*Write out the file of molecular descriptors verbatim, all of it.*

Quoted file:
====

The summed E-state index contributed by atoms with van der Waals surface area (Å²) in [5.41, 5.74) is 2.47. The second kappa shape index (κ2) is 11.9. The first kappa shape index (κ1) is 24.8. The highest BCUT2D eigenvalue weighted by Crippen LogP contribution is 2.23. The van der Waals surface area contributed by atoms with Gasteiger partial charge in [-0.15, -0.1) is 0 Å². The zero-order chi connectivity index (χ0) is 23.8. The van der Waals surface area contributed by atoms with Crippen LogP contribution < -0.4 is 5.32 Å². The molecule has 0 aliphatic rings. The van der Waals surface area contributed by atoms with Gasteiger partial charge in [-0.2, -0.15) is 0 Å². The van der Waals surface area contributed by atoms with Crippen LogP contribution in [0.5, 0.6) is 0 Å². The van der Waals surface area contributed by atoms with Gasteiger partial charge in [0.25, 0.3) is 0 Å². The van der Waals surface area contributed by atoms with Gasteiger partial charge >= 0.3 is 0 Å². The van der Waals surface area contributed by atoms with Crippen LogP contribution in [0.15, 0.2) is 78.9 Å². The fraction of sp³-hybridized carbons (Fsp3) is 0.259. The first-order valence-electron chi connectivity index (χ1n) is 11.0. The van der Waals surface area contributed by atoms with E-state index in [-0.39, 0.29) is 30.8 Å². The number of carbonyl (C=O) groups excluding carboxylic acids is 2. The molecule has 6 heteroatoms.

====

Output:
The summed E-state index contributed by atoms with van der Waals surface area (Å²) in [5.41, 5.74) is 2.47. The second kappa shape index (κ2) is 11.9. The first kappa shape index (κ1) is 24.8. The highest BCUT2D eigenvalue weighted by Crippen LogP contribution is 2.23. The van der Waals surface area contributed by atoms with Gasteiger partial charge in [-0.15, -0.1) is 0 Å². The zero-order chi connectivity index (χ0) is 23.8. The van der Waals surface area contributed by atoms with Crippen LogP contribution < -0.4 is 5.32 Å². The molecule has 0 aliphatic rings. The van der Waals surface area contributed by atoms with Gasteiger partial charge in [-0.2, -0.15) is 0 Å². The van der Waals surface area contributed by atoms with Crippen LogP contribution in [0.5, 0.6) is 0 Å². The van der Waals surface area contributed by atoms with Gasteiger partial charge in [0.25, 0.3) is 0 Å². The van der Waals surface area contributed by atoms with Gasteiger partial charge >= 0.3 is 0 Å². The van der Waals surface area contributed by atoms with Crippen LogP contribution in [0.15, 0.2) is 78.9 Å². The fraction of sp³-hybridized carbons (Fsp3) is 0.259. The first-order valence-electron chi connectivity index (χ1n) is 11.0. The van der Waals surface area contributed by atoms with E-state index in [-0.39, 0.29) is 30.8 Å². The number of carbonyl (C=O) groups excluding carboxylic acids is 2. The molecule has 6 heteroatoms.